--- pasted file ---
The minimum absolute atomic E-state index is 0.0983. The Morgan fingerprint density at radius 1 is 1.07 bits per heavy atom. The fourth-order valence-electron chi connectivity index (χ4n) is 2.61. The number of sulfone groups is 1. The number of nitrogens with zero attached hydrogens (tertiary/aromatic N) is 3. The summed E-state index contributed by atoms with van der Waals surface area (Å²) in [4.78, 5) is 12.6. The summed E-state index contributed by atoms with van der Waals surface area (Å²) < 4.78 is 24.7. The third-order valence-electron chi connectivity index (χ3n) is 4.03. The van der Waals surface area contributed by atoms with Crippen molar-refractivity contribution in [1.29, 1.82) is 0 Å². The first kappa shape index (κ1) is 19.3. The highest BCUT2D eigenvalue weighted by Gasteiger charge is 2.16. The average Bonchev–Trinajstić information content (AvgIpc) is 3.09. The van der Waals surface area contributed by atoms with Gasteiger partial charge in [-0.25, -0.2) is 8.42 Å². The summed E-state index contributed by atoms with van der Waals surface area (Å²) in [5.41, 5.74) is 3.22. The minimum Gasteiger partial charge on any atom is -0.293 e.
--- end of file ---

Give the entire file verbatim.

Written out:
The minimum absolute atomic E-state index is 0.0983. The Morgan fingerprint density at radius 1 is 1.07 bits per heavy atom. The fourth-order valence-electron chi connectivity index (χ4n) is 2.61. The number of sulfone groups is 1. The number of nitrogens with zero attached hydrogens (tertiary/aromatic N) is 3. The summed E-state index contributed by atoms with van der Waals surface area (Å²) in [4.78, 5) is 12.6. The summed E-state index contributed by atoms with van der Waals surface area (Å²) < 4.78 is 24.7. The third-order valence-electron chi connectivity index (χ3n) is 4.03. The van der Waals surface area contributed by atoms with Crippen molar-refractivity contribution in [1.29, 1.82) is 0 Å². The first kappa shape index (κ1) is 19.3. The highest BCUT2D eigenvalue weighted by Gasteiger charge is 2.16. The average Bonchev–Trinajstić information content (AvgIpc) is 3.09. The van der Waals surface area contributed by atoms with Gasteiger partial charge in [-0.25, -0.2) is 8.42 Å². The summed E-state index contributed by atoms with van der Waals surface area (Å²) in [5.41, 5.74) is 3.22. The minimum Gasteiger partial charge on any atom is -0.293 e.